The vibrate motor from the Transformer Prime is gone in the 300, when the volume is down the 300 is truly silent. Just like the Prime there's a single speaker on the back side of the 300 that puts out decent sound for a tablet. You're obviously limited by the size of the speaker but the 300 gets loud enough to play barely audible music while you're running a shower, if that's what you're looking for.

Just as with the Prime, there's a micro-HDMI connector on the Transformer Pad 300 for display mirroring:

The 300 will be available in three different colors: white, blue and red or ASUS has branded them - Royal Blue, Torch Red and Iceberg White. Only Royal Blue is available at launch (this week), with Torch Red and Iceberg white following in early June. 

The Dock & Updated Internals
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  • jackka - Sunday, April 22, 2012 - link

    sigh.....

    i am neither a fan/hater of apple nor android/asus. i appreciate both sides. having said that, let me try to objectively address your "concerns" even though you do a pretty good job of madly shouting like anti-transformer, apple fanatic.

    1. asus had no problem selling any and all transformer prime that it manufactured. they are probably wishing they could manufacture more and faster so they can make even more money. regardless of your take on the transformer's place in the market, asus is making very good money.

    yes, the transformer comes in two pieces. and any normal person wanting to carry both pieces would carry them attached, just like carrying a macbook air. the two piece design is supposed to give you the advantage of flexible usage at the cost of less rigidity while attached.

    if you are trying to dog on the two piece design, it would make sense to claim that the given design is a bad tradeoff because rigidity is more important than portable flexibility or whatever. but to claim it is bad because you have to carry two pieces around for a "notebook" is just bad logic and an infantile attempt at flaming. you have lost the respect and credibility of any of your logical readers at this point.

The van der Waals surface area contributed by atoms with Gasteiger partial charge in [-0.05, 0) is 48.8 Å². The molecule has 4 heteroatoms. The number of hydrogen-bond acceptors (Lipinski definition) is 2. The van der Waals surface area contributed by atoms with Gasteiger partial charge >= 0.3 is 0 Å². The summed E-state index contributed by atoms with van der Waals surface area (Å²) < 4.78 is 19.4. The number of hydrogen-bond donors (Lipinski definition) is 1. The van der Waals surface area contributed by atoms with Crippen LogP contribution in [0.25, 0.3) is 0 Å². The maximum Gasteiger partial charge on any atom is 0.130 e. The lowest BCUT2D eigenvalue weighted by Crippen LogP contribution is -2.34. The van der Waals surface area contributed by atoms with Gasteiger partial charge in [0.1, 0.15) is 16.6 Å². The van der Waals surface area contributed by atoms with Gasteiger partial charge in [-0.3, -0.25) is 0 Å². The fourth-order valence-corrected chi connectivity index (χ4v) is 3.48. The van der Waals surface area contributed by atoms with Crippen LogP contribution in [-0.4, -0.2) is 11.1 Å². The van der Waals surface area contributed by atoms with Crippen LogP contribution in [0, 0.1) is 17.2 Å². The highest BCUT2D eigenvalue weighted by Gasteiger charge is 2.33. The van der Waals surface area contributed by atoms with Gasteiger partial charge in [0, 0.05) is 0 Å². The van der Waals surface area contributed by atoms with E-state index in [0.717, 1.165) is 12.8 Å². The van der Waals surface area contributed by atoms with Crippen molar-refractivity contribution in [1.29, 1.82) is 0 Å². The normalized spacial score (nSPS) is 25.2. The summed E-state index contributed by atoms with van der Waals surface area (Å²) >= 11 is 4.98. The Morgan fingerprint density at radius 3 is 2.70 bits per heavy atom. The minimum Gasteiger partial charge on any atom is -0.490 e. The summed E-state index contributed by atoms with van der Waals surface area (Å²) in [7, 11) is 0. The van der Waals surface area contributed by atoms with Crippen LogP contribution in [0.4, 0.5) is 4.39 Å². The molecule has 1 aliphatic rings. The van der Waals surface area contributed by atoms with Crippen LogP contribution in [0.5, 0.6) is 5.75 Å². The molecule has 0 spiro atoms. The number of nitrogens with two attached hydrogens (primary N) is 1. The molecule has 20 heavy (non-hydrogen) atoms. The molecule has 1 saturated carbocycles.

2. the transformer with keyboard costs about half the price of a macbook air. that is a pretty concrete advantage to any rational person. not that it would matter anyway because you are comparing two things in different categories. you seem to have trouble understanding the difference in categories.

    3. rational people base their purchases on what they need/want and what they are willing to pay for it. perception of whatever is pretty irrelevant. unless you would buy a macbook air because you think it would help you look more like a wannabe artist / hipster. that's pretty ridiculous, right?

    4. you can plug your head down a hole and play ostrich, but to the rest of the world the transformer infinity is going to be released in the near future with the known specs. why does it bother you that another product of the same line is coming with some better specs?

    as a final note, you should think more about what you write in your future posts, because what you write shows real fast whether you have any kind of logic and critical thinking.
    Reply
  • MrSpadge - Sunday, April 22, 2012 - link

    What the.. ?!